"Boundaries," appears to be the new buzzword. Although setting boundaries is healthy when done right, a lot of you are walking around like the Oprah of boundaries.
Understanding the difference between setting a boundary and creating barriers as a result of past wounding is extremely important. One fosters healthier relationships. The other is a self-sabotaging mechanism that keeps you stuck in a vicious cycle.
How do you know the difference between being assertive and being a straight a$% hole? In this video, I expand on some of the key differences. The main difference being that one considers and respects the needs and differences of both parties involved. The other is a subconscious attempt to impose one's beliefs on another.
When we are setting healthy boundaries, we are not attached to a specific outcome. It's not about what you can get out of the situation, it's not about mandating you get what you need and deserve. It's about giving each other the freedom and the space to communicate your truths while creating an environment of compromise.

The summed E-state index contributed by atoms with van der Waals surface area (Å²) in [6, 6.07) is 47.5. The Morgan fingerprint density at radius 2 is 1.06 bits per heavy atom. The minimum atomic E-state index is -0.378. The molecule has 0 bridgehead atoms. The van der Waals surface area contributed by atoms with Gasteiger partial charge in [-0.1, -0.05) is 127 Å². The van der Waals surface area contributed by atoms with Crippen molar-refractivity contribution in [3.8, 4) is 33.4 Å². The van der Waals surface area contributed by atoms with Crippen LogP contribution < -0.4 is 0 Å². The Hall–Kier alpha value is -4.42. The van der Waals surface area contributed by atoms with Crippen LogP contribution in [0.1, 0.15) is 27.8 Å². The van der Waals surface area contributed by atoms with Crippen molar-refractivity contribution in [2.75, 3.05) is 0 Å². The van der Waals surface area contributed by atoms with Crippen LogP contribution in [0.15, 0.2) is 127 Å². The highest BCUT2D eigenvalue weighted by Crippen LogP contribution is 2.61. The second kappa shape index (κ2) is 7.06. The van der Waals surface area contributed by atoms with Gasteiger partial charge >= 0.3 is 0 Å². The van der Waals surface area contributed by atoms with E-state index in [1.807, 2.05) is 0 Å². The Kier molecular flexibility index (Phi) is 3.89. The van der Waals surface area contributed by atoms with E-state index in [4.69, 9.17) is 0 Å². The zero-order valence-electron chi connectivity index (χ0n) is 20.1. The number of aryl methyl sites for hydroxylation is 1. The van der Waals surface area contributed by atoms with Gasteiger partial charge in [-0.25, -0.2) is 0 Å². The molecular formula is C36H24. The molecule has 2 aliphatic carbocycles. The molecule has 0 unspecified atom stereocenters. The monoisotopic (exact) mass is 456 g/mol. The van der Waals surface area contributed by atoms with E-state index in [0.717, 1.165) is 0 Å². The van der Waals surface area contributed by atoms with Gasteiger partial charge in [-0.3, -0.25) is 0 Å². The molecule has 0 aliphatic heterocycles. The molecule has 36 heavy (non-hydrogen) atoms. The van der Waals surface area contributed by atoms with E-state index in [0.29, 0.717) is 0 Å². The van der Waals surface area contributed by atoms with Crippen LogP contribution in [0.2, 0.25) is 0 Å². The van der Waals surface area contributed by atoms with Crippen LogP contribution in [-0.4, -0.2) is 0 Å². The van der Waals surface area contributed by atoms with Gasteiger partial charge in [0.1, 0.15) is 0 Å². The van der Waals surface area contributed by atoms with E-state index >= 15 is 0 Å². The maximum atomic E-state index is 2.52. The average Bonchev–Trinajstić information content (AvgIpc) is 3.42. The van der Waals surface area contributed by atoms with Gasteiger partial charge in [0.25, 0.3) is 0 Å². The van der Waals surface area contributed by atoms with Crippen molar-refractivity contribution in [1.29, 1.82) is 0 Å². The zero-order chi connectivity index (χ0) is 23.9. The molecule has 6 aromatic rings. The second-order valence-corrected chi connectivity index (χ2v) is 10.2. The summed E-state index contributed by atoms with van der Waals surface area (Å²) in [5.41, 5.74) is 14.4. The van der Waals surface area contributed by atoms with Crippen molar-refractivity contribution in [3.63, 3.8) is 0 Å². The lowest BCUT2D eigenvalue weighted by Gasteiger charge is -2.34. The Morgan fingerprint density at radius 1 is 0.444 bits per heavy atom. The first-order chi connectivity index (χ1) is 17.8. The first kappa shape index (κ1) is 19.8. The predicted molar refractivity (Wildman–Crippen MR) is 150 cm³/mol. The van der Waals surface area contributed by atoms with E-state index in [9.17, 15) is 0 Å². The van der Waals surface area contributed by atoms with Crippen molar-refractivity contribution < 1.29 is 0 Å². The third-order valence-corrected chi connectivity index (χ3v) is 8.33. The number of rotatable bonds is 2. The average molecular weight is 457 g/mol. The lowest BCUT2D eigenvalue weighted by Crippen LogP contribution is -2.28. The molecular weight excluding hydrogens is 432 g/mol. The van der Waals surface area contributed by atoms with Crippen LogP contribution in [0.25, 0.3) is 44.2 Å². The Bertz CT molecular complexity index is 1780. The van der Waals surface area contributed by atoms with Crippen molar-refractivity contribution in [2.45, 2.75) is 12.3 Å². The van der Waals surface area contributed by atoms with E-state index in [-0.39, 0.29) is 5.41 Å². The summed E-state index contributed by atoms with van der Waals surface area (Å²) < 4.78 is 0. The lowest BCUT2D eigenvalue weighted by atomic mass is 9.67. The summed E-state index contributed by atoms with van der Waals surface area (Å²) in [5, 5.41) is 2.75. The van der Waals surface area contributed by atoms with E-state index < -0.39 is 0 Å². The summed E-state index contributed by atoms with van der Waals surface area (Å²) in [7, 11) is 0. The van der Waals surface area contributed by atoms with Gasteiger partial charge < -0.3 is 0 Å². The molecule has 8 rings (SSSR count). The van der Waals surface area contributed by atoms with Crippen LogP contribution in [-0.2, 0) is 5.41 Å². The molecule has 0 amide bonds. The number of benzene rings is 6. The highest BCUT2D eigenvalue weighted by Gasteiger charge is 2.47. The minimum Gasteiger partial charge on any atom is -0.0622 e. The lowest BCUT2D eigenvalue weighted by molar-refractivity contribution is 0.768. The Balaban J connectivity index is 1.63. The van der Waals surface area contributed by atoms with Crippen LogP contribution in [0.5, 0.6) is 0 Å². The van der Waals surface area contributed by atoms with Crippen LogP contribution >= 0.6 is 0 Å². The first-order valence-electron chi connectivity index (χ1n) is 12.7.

I'm not talking about compromising your values or needs. It's about giving each party involved an opportunity to honor each other where they are. This means peace is the priority.
A healthy boundary's main priority is the highest good of all parties involved. That means that when you're setting a boundary, you're respecting your truth and the parties involved.
Sometimes, especially as we're evolving, especially as we're growing and becoming "new and improved" version of ourselves, someone else's truth no longer aligns with our own, and that's when we have to make the tough calls. This isn't about manipulating someone into a agreeing to give you what you need. This is about being clear about what you need, being willing to communicate it to those involved and giving them the opportunity to meet you where you are.
Want to learn more about the difference between a boundary in a barrier? Check out my blog post on "How to Set Boundaries Without Hurting Your Relationships."